Prieto, CSO deliver vital and energetic performances of Latin works
Chicago Symphony Orchestra patrons were treated Thursday night to first-class performances of indigenously inspired scores by three masters of orchestral writing. The concert at Symphony Center showcased the leadership of Mexican-born Carlos Miguel Prieto, who has much of this music in his genes and showed the ability to draw idiomatic performances out of the stylistically flexible CSO. The evening featured as soloist the equally stellar French pianist Jean-Yves Thibaudet in a performance of Saint-Saens’ Piano Concerto No. 5, called (though not by the composer) the “Egyptian.”
From the spacious opening onward Thibaudet channels his teacher Aldo Ciccolini’s light touch and pearly tones; big octaves, cleanly executed arpeggios and delicate shading characterize the concerto’s first movement, which came to a quiet and precisely observed conclusion.
The second movement Andante contains the exotic thematic material that gives the concerto its name. Early on a brief eerie harmonic effect in the piano contributes to the strange, glinting atmospherics. At this point the piano goes into Orientalist modes and themes and the music lurches through various styles including a Chinese-flavored segment and a rousing flamenco evocative of Moorish Spain.
Miguel Prieto was an unobtrusive accompanist who let the piano have the spotlight while keeping the whole mix under firm control.
The highlight of this performance was the finale Molto Allegro, a piece of good-humored splashy capriciousness that almost never lets up in its full-on dynamic energy. Interludes of refreshingly fluid melody appear like mirages in a broad sweep forward towards the inevitable bravura finale. Thibaudet clearly loves this piece and remains its premier interpreter.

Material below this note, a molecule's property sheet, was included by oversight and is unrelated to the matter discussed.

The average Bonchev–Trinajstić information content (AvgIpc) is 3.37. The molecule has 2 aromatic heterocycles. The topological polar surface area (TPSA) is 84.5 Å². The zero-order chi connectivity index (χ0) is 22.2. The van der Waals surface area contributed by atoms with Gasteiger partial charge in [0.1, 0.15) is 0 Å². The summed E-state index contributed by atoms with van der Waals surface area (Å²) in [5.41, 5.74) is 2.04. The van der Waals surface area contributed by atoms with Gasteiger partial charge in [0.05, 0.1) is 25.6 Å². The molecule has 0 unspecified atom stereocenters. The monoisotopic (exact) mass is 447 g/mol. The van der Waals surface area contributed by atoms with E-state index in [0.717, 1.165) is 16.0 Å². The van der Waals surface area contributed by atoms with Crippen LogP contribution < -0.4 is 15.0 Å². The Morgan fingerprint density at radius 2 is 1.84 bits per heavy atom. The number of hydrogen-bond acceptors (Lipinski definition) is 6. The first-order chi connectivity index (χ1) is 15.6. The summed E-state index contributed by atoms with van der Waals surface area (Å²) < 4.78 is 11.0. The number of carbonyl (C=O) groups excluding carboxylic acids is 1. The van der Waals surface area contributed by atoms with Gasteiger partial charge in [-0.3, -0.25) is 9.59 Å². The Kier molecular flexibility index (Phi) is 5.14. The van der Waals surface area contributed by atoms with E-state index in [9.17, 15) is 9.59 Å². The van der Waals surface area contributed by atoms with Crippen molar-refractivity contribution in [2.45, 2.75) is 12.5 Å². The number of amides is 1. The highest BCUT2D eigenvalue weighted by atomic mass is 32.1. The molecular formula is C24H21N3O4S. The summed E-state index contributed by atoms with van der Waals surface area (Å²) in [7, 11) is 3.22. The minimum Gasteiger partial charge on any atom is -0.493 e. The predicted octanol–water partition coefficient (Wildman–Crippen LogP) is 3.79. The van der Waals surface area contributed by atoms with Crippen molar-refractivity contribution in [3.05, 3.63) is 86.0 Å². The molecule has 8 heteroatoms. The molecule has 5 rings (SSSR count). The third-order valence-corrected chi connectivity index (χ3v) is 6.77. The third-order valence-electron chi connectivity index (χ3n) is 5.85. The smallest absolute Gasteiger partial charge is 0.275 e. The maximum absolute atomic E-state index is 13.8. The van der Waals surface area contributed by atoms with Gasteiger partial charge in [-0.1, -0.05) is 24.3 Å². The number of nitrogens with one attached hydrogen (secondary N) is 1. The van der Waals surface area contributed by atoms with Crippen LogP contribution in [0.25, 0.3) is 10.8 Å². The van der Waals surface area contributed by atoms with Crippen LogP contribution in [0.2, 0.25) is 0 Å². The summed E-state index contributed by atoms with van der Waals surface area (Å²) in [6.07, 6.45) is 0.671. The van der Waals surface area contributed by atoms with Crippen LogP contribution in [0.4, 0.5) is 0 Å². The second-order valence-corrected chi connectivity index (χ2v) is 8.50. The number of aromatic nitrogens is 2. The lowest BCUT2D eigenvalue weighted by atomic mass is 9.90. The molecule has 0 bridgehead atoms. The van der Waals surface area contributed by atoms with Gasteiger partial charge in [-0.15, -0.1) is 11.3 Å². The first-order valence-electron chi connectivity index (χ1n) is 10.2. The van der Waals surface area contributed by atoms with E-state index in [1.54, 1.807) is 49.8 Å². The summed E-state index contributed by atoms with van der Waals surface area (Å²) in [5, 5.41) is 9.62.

The bulk of the program was made up of music from Latin America with two suites taken from much longer pieces intended for other media.
Alberto Ginastera was represented by Panambi, his Opus 1a, dating from 1937. This richly evocative score, which consists of four movements from his much longer ballet of the same name, sounds like the Debussy of La Mer or the Stravinsky of Firebird on first hearing. Yet the score soon asserts an individuality as well with the composer’s Argentinian heritage manifest in its flavorful indigenous instrumental touches.
The suite was cannily put together to stir up an audience, with the hyperpercussive “Danza de los guerreros” placed last for maximum effect. The entire suite is well worth hearing and it would be a service as well as a delight for the CSO and Prieto to record it complete. Certainly one would never hear a better performance of this gorgeous music.
La noche de los mayas, a suite from Silvestre Revueltas’s soundtrack for an underrated 1939 Mexican film, is another masterwork from another medium. Again the suite is cleverly constructed with a huge, almost independent, percussion showcase (featuring an array of modern replicas of pre-Hispanic instruments from the conductor’s own collection) dominating the finale.
Here too, a complete recording of all the music as actually written by Revueltas for the film would be a major contribution. This is the pinnacle of Revueltas’ compositional art and the piece was performed at the highest level under the idiomatic and controlled hand of Miguel Prieto, a conductor who achieved massive sonorities with a minimum of flashiness.
A rare subscription program encore was offered to appease the wildly enthusiastic audience with a section from Ferde Grofe’s Grand Canyon suite, which never sounded grander than in this context, a romantic showstopper in its own right, lushly performed by the chameleonic CSO.
The program will be repeated 8 p.m. Saturday and 7:30 p.m. Tuesday. cso.org; 312-204-3000.
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